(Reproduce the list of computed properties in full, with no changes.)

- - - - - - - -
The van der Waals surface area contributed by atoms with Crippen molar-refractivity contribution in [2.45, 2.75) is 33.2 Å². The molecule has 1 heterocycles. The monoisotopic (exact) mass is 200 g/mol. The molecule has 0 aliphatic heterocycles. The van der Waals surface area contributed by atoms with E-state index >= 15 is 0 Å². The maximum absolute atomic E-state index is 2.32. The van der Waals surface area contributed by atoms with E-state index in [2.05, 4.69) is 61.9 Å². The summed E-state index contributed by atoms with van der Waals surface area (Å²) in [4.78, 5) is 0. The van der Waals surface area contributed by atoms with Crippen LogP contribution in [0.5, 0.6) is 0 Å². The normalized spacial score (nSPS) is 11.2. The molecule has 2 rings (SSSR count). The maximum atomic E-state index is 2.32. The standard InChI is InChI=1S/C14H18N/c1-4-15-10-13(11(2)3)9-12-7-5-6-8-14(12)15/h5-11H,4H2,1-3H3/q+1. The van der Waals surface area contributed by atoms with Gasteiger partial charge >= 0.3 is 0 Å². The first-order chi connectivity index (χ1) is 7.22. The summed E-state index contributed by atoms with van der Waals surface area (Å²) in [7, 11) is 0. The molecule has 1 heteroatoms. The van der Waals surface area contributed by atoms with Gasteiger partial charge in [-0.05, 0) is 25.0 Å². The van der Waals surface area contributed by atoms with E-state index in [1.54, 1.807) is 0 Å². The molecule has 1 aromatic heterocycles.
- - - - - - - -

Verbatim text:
The van der Waals surface area contributed by atoms with Crippen molar-refractivity contribution in [2.45, 2.75) is 33.2 Å². The molecule has 1 heterocycles. The monoisotopic (exact) mass is 200 g/mol. The molecule has 0 aliphatic heterocycles. The van der Waals surface area contributed by atoms with E-state index >= 15 is 0 Å². The maximum absolute atomic E-state index is 2.32. The van der Waals surface area contributed by atoms with E-state index in [2.05, 4.69) is 61.9 Å². The summed E-state index contributed by atoms with van der Waals surface area (Å²) in [4.78, 5) is 0. The van der Waals surface area contributed by atoms with Crippen LogP contribution in [0.5, 0.6) is 0 Å². The normalized spacial score (nSPS) is 11.2. The molecule has 2 rings (SSSR count). The maximum atomic E-state index is 2.32. The standard InChI is InChI=1S/C14H18N/c1-4-15-10-13(11(2)3)9-12-7-5-6-8-14(12)15/h5-11H,4H2,1-3H3/q+1. The van der Waals surface area contributed by atoms with Gasteiger partial charge >= 0.3 is 0 Å². The first-order chi connectivity index (χ1) is 7.22. The summed E-state index contributed by atoms with van der Waals surface area (Å²) in [7, 11) is 0. The molecule has 1 heteroatoms. The van der Waals surface area contributed by atoms with Gasteiger partial charge in [-0.05, 0) is 25.0 Å². The van der Waals surface area contributed by atoms with E-state index in [1.54, 1.807) is 0 Å². The molecule has 1 aromatic heterocycles.